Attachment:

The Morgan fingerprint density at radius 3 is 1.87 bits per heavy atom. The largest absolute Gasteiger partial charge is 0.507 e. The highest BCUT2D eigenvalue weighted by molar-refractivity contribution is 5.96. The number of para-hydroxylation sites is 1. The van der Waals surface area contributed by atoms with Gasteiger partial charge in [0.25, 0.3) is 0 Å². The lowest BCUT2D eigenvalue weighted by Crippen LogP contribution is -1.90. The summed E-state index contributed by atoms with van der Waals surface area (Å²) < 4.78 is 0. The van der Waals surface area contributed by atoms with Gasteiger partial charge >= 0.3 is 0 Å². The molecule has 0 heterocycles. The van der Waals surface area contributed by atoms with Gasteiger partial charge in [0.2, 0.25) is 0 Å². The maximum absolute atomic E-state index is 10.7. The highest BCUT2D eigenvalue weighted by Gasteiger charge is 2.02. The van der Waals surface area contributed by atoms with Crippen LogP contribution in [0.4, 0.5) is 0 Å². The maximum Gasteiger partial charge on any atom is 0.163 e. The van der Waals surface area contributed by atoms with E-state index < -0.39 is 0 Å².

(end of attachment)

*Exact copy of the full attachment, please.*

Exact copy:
The Morgan fingerprint density at radius 3 is 1.87 bits per heavy atom. The largest absolute Gasteiger partial charge is 0.507 e. The highest BCUT2D eigenvalue weighted by molar-refractivity contribution is 5.96. The number of para-hydroxylation sites is 1. The van der Waals surface area contributed by atoms with Gasteiger partial charge in [0.25, 0.3) is 0 Å². The lowest BCUT2D eigenvalue weighted by Crippen LogP contribution is -1.90. The summed E-state index contributed by atoms with van der Waals surface area (Å²) < 4.78 is 0. The van der Waals surface area contributed by atoms with Gasteiger partial charge >= 0.3 is 0 Å². The molecule has 0 heterocycles. The van der Waals surface area contributed by atoms with Gasteiger partial charge in [0.2, 0.25) is 0 Å². The maximum absolute atomic E-state index is 10.7. The highest BCUT2D eigenvalue weighted by Gasteiger charge is 2.02. The van der Waals surface area contributed by atoms with Crippen LogP contribution in [0.4, 0.5) is 0 Å². The maximum Gasteiger partial charge on any atom is 0.163 e. The van der Waals surface area contributed by atoms with E-state index < -0.39 is 0 Å².